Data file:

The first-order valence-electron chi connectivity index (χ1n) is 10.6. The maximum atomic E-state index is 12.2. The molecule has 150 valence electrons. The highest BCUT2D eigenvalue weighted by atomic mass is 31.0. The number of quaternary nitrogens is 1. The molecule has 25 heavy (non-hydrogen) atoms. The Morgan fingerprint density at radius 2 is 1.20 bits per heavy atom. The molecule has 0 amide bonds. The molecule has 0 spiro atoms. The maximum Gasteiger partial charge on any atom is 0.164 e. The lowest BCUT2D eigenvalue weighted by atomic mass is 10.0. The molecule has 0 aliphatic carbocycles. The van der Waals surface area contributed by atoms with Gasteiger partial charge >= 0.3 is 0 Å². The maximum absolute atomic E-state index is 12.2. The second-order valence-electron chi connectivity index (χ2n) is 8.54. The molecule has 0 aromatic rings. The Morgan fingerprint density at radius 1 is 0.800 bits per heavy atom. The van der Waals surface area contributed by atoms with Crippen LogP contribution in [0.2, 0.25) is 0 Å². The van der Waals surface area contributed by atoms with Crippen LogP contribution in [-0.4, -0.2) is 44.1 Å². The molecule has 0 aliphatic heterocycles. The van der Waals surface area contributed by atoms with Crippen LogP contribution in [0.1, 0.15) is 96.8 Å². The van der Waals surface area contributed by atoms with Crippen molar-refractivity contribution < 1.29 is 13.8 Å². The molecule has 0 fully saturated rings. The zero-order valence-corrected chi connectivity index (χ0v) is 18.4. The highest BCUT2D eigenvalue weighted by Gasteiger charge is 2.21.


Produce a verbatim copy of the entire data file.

The first-order valence-electron chi connectivity index (χ1n) is 10.6. The maximum atomic E-state index is 12.2. The molecule has 150 valence electrons. The highest BCUT2D eigenvalue weighted by atomic mass is 31.0. The number of quaternary nitrogens is 1. The molecule has 25 heavy (non-hydrogen) atoms. The Morgan fingerprint density at radius 2 is 1.20 bits per heavy atom. The molecule has 0 amide bonds. The molecule has 0 spiro atoms. The maximum Gasteiger partial charge on any atom is 0.164 e. The lowest BCUT2D eigenvalue weighted by atomic mass is 10.0. The molecule has 0 aliphatic carbocycles. The van der Waals surface area contributed by atoms with Gasteiger partial charge >= 0.3 is 0 Å². The maximum absolute atomic E-state index is 12.2. The second-order valence-electron chi connectivity index (χ2n) is 8.54. The molecule has 0 aromatic rings. The Morgan fingerprint density at radius 1 is 0.800 bits per heavy atom. The van der Waals surface area contributed by atoms with Crippen LogP contribution in [0.2, 0.25) is 0 Å². The van der Waals surface area contributed by atoms with Crippen LogP contribution in [-0.4, -0.2) is 44.1 Å². The molecule has 0 aliphatic heterocycles. The van der Waals surface area contributed by atoms with Crippen LogP contribution in [0.1, 0.15) is 96.8 Å². The van der Waals surface area contributed by atoms with Crippen molar-refractivity contribution < 1.29 is 13.8 Å². The molecule has 0 fully saturated rings. The zero-order valence-corrected chi connectivity index (χ0v) is 18.4. The highest BCUT2D eigenvalue weighted by Gasteiger charge is 2.21.